An early spring vegetable, peas generally grow best in cooler climates. However, Southern gardeners can enjoy fresh spring peas by choosing the correct variety and planting them at the right time. Photo courtesy of Seed Savers Exchange.

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UT Gardens' Plant of the Month:
Tom Thumb Pea


Submitted by Terumi Watson


Tom Thumb Pea, or Pisum sativum, is a rare heirloom pea that was introduced in the 1850s by a Philadelphia seed company. As the name indicates, this pea has an extreme dwarf growth habit, yet it produces an abundance of full-sized pea pods in limited space.

Peas are one of the oldest garden vegetables. They have been cultivated since around 7,800 B.C. They are valued for their high vitamin E content for a balanced diet. Historically peas have been served at tables in royal or wealthy households in early spring as the first crop from the garden. In the United States, Thomas Jefferson was known for his passion for peas. He liked serving an assortment at the beginning of the season, which marked his great wealth and excellent knowledge of horticulture.

An early spring vegetable, peas generally grow best in cooler climates. However, Southern gardeners can enjoy fresh spring peas by choosing the correct variety and planting them at the right time. Nothing brings the joyful news of spring's arrival better than a tasty crop of sweet, delicate peas fresh from the vine.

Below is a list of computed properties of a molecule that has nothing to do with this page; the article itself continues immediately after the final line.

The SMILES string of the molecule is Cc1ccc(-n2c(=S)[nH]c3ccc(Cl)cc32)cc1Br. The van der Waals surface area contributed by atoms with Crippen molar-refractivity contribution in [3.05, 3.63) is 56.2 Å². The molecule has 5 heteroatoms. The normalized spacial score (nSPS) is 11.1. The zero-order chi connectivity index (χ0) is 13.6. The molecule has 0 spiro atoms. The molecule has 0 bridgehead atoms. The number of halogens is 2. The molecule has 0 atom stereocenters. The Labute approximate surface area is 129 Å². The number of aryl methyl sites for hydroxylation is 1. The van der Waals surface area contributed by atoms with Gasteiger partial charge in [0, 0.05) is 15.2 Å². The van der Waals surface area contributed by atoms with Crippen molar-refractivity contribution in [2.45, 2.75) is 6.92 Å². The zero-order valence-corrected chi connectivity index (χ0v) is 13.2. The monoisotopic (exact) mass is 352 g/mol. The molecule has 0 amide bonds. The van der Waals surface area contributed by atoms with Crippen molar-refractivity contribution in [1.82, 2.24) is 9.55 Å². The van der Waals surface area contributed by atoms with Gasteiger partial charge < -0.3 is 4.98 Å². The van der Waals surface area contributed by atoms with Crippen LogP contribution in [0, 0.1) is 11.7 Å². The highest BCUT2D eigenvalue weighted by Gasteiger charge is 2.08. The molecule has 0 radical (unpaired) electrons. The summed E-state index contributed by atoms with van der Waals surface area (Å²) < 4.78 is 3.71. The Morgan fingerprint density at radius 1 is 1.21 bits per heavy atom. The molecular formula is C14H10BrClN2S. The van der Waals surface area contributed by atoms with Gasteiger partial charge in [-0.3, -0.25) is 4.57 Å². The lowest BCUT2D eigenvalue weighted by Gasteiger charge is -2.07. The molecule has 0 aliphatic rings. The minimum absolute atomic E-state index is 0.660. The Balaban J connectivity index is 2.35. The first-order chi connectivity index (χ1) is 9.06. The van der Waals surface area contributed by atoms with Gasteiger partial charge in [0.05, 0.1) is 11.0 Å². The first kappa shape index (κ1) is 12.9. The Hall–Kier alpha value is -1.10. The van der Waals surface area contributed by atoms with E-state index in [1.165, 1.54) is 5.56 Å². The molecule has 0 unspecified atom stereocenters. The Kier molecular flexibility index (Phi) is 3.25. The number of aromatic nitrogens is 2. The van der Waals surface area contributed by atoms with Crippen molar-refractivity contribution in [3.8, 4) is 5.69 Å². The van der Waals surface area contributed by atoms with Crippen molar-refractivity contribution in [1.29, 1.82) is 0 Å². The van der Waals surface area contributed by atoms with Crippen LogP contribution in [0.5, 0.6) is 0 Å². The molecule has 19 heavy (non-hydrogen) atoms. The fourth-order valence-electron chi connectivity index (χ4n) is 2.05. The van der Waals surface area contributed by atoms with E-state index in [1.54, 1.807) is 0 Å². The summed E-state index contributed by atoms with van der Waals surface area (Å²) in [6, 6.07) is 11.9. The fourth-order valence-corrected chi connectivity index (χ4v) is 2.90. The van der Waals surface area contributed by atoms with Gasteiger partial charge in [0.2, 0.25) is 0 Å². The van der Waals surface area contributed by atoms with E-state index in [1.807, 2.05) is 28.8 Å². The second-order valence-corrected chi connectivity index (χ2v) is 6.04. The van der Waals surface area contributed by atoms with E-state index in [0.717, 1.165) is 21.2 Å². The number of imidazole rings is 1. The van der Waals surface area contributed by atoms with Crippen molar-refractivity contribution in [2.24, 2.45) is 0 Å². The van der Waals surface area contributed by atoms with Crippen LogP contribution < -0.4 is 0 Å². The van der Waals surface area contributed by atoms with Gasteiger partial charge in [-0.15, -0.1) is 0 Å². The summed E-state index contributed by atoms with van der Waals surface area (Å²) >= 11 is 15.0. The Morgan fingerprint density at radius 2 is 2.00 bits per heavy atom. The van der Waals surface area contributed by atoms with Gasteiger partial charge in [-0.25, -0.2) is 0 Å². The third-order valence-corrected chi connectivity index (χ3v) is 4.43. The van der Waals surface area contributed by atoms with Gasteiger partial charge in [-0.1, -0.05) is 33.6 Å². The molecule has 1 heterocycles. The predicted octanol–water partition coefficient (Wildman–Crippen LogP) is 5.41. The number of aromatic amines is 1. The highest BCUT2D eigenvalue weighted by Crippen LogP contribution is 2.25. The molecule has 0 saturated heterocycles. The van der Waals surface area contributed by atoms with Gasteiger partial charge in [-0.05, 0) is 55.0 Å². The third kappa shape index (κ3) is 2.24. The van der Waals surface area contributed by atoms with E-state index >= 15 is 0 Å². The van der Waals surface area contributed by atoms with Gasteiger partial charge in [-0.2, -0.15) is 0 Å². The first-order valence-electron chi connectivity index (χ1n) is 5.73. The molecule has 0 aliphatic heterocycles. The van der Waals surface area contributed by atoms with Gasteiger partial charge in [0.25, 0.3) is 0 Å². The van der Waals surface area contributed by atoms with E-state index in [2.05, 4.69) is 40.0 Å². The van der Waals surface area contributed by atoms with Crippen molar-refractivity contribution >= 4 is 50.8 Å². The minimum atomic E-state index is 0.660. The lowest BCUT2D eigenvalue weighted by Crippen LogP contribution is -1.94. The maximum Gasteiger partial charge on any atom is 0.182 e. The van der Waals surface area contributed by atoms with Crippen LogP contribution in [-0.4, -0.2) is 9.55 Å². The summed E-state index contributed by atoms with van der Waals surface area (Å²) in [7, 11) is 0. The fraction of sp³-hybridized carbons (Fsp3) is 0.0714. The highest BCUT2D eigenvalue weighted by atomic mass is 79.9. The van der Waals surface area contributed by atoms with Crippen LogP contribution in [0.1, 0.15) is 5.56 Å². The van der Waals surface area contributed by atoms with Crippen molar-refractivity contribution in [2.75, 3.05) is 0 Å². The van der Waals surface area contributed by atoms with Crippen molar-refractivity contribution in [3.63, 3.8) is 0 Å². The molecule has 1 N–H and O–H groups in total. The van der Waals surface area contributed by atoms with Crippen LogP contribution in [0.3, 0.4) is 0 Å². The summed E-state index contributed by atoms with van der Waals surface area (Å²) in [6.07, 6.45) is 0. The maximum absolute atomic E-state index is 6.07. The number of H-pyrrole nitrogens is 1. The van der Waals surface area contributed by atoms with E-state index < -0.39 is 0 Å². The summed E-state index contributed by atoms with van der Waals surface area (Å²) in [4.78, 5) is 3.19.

Tom Thumb Pea is a true miniature plant that only grows to 12 inches tall. It does not require staking like other pea varieties. This is one of the best peas for the Southern gardeners to grow in containers and on cold frames because of its compact size and frost hardiness. It can also make a refreshing spring centerpiece for indoor or outdoor tables or a great addition to a child's container garden. Plants set in rich soil and larger areas produce more pea pods than those grown in containers.

Peas should be planted outside in March as soon as the soil is warm because the plants can withstand hard frost down to 20 degrees. They can also be sown indoors and transplanted after the last frost or directly sown in containers during the winter months with adequate lighting. These peas mature in just 50 to 55 days.

The vine produces very small white flowers with a hint of green. Its young shoots, leaves and flowers are all edible and perfect for salad. These tender parts of the plant tend to attract birds, rabbits and other garden rodents. You can protect young sprouts by covering them with row covers, clear plastic, or chicken wire until the plants are about 4 to 5 inches tall.

Growing Tom Thumb Peas can be a cure for gardeners with spring fever who have been anxiously waiting to start gardening after a long winter.

Terumi Watson is a graduate student in the University of Tennessee Department of Plant Sciences. She works under the guidance of Dr. Susan Hamilton, director of the UT Gardens. The UT Gardens are a project of the Tennessee Agricultural Experiment Station. The original gardens are located in Knoxville on Neyland Drive. Additional gardens are located in Jackson on Airways Blvd. Admission is free, and the Gardens are open to the public seven days a week during daylight hours.

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Contact:

Patricia C. McDaniels, (865) 974-7141

 

 
     
 

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